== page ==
The Thrice Tenth Kingdom

First off, apologies for this being late. Without getting too personal, my time was eaten up by a move, an illness, and a death in the family. Things ought to be smoother from here on out.

 

 
 

And now: the basic crunchies of the Thrice-Tenth Kingdom. Sure, you don’t necessarily know the setting well enough to play yet — but if you can’t wait till the next column for further elaboration, you can fill in most of the blanks by checking out a book on Russian myth.

Characters

I highly recommend eliminating all PC races other than human; the TTK setting simply doesn’t harmonize well with a Forgotten Realms-like plethora of races. However, if you or your players just hates the idea of restricting character creation to that extent, use this compromise: humans, dwarves, and elves, as follows.

Humans are precisely as they appear in the Player’s Handbook.

Dwarves dwell in caverns and grottos in, around, and below the hills which surround the forests. They have the same racial abilities as the standard dwarves in the Player’s Handbook, except: ignore the language notes, and use +1 Strength, +1 Constitution, -2 Charisma for ability modifiers. Dwarves tend towards crankiness, and are loners by nature; their settlements are loose groupings at best, and every dwarf does his best to remain self-sufficient. Typically, a male dwarf does not live with his mate, who raises his children; indeed, marriage, while it exists, is a rare institution among dwarfkind. Some of the most legendary dwarven heroes are female dwarves who, against every more of their culture, leave their children with their male mate and run off to seek adventure.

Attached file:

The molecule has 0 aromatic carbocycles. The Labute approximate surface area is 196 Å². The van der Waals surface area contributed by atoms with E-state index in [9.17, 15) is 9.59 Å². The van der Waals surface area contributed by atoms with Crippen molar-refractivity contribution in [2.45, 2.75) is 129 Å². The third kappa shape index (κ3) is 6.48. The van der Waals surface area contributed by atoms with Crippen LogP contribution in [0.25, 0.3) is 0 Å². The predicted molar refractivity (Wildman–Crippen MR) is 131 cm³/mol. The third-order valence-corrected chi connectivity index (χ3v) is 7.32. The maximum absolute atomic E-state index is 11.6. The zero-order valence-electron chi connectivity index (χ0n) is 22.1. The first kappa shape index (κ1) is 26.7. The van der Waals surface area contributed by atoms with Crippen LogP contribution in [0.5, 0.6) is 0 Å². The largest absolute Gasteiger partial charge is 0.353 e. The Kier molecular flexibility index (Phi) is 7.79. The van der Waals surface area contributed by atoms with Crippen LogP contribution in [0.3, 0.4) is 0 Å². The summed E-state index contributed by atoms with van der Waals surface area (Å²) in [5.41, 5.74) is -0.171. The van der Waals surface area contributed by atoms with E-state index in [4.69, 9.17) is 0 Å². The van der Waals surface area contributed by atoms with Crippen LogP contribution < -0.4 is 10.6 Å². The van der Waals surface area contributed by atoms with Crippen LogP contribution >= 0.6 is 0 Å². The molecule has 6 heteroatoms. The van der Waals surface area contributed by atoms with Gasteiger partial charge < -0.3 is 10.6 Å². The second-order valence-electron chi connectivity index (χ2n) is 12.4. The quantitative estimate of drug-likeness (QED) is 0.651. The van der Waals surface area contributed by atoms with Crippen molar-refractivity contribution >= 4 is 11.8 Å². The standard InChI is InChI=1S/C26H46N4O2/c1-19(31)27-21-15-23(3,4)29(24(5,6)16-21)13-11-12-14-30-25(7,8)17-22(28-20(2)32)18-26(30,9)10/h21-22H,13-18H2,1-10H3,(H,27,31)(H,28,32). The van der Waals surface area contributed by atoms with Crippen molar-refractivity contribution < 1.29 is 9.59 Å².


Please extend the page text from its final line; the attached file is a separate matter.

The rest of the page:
Elves are extremely rare; there are six small, tightly-knit tribes which dwell in the Kingdom’s forests. For game purposes, these six tribes are identical; the differences between them are slight, and important only to the elves themselves (the Ruskovoi tribe might use arrows fletched with crimson feathers, for instance, while the Dramaki tribe uses arrows fletched in grey). They receive a +2 bonus to Dexterity, a +2 bonus to Charisma, and a -1 penalty to Constitution, and a loss of one hit point per hit die; this penalty cannot bring a hit die’s total to less than 1, of course. If the elf has a particularly high Constitution, the highest hit point bonus he may receive, after deducting his racial penalty, is 1 hit point her hit die. Elves are not specifically frail, but they are slight of build, and vulnerable to the diseases which plague the lands outside their tribal holdings. They’re particularly fast, as well, with a movement rate twice that of humans; and they are immune to magical influences of the mind (i.e., charm spells — but not the enchantment school, or illusions, or charm effects caused by more powerful spells such as wish. No saving throw is required.) They receive a +1 to hit bonus with bows, on which they must spend their first weapon proficiency. None of the other racial abilities from the Player’s Handbook apply.